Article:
Evaluation of Fragmented Embryos: What Is the Best Way to Predict Its Implantation Potential? - European Medical Journal

Evaluation of Fragmented Embryos: What Is the Best Way to Predict Its Implantation Potential?

1 Mins
Reproductive Health
*Shirly Lahav-Baratz,1 Idit Blais,1 Mara Koifman,1 Martha Dirnfeld1,2

The authors have declared no conflicts of interest.

Repro Health. ;6[1]:26-27. Abstract Review No: AR2.
Embryo fragmentations, embryo selection, time-lapse.

Each article is made available under the terms of the Creative Commons Attribution-Non Commercial 4.0 License.


Fragmentation of in vitro fertilisation (IVF) embryos is used as a marker for embryo deselection.1 Extensive fragmentation may be associated with reduced blastocyst formation and increased incidence of chromosomal abnormalities.2 However, some of those embryos may still lead to pregnancy and delivery of a healthy child. Success rate prediction in these embryos is still an open question. Moreover, the cut-off of fragmentation rate that still enables achievement of pregnancy is not clearly defined.3 It was hypothesised that using general and lab-specific models based on time-lapse technology may contribute to the selection of embryos with fragments.


In this retrospective study, 4,210 embryos were analysed. They were incubated to the blastocyst stage in an EmbryoScope™ (Vitrolife, Gothenberg, Sweden) between 2013 and 2019 and included 379 embryos with >5% fragmentation. Embryos were selected for transfer or freezing versus deselection, based primarily on the general model for Day 5 development, provided by Vitrolife, and then re-examined by the laboratory’s specific algorithms.

Participants, Materials, Setting, and Methods

Embryo fragmentations were measured using EmbryoScope tools by a senior embryologist. Percentage of fragmentation was documented twice for every embryo: at the first cell division and at their maximum volume. The patterns of fragment accumulation during embryo development were followed. Data were analysed using statistical methods for fragmentation with regards to patient age, insemination method, blastocyst formation, embryo transfer or freezing, known implantation data of the embryo, clinical pregnancy, and live birth rate.


The specific model score and a fragmentation percentage of up to 32% were found to be independent variables. Embryos with up to 20±12% fragmentation still had a high score according to the first division time and were usually transferred or cryopreserved. Significant differences in the fragmentation rate were found between embryos which reached the blastocyst stage and embryos which failed to develop (15±11% and 36±20%, respectively; p<0.0001).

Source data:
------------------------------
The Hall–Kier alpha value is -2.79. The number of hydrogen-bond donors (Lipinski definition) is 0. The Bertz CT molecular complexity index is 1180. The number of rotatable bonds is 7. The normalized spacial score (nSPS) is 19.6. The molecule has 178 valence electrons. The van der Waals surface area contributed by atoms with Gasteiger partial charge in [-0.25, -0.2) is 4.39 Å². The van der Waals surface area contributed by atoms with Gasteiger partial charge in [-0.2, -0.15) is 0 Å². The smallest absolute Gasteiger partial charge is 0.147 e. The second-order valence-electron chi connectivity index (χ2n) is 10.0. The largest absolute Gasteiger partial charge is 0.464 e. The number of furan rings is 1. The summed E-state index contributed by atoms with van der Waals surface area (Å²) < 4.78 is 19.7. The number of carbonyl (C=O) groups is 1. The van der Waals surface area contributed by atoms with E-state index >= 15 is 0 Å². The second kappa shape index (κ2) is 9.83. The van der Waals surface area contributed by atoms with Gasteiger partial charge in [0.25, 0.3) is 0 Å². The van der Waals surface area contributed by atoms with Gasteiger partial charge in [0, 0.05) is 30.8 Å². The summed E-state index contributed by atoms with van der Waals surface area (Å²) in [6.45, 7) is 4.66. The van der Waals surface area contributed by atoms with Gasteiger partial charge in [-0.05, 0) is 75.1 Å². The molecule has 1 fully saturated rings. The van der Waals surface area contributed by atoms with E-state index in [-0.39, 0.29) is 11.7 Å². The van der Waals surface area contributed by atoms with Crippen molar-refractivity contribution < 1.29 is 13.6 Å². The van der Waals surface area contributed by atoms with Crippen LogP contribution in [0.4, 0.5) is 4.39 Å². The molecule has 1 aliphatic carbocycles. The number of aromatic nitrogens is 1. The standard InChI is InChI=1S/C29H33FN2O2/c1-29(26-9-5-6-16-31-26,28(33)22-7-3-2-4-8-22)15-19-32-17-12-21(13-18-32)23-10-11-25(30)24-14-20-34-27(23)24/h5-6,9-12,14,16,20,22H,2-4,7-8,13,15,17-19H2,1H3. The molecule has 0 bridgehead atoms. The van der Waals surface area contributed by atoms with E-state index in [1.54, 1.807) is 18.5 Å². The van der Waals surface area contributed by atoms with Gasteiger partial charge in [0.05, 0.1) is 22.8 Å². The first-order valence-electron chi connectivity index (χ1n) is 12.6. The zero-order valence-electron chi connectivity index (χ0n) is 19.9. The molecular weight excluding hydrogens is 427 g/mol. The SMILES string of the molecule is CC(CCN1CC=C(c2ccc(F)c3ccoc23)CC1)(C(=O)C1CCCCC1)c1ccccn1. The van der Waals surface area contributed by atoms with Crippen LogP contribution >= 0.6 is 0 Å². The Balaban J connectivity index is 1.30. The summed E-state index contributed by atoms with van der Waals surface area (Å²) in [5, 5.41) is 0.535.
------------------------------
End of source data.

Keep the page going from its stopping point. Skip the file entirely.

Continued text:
Fragmentation usually appeared at the first division and this worsened during the third or fourth divisions. While no difference was found in fragmentation between embryos of standard IVF or intracytoplasmic sperm injection, age had a significant negative effect on fragmentation (p<0.0001). In this population of fragmented embryos, 33 out of 379 embryos resulted in the delivery of a healthy child, 104 failed to develop, and information was not available for the remaining 242, mainly because they were frozen without thawing.

In 92.8% of patients, more than one embryo had fragments. In 64% of patients, fragmented embryos were found in more than one cycle. All positive known implantation data had a maximum of 30% fragmentation, except for one embryo with 43% fragmentation that was successfully implanted, and a healthy baby was born.

Giorgetti C et al. Embryo score to predict implantation after in-vitro fertilization: based on 957 single embryo transfers. Hum Reprod. 1995;10(9):2427-31. Fugimoto VY et al. Pathogenesis developmental consequences, and clinical correlations of human embryo fragmentations. Fertil Steril Rev. 2011;95(4):1197-204. Yu C et al. A predictive model for high quality blastocyst based on blastomere numbers, fragmentation, and symmetry. J Assist Reprod Genet. 2018;35(5):809-16.

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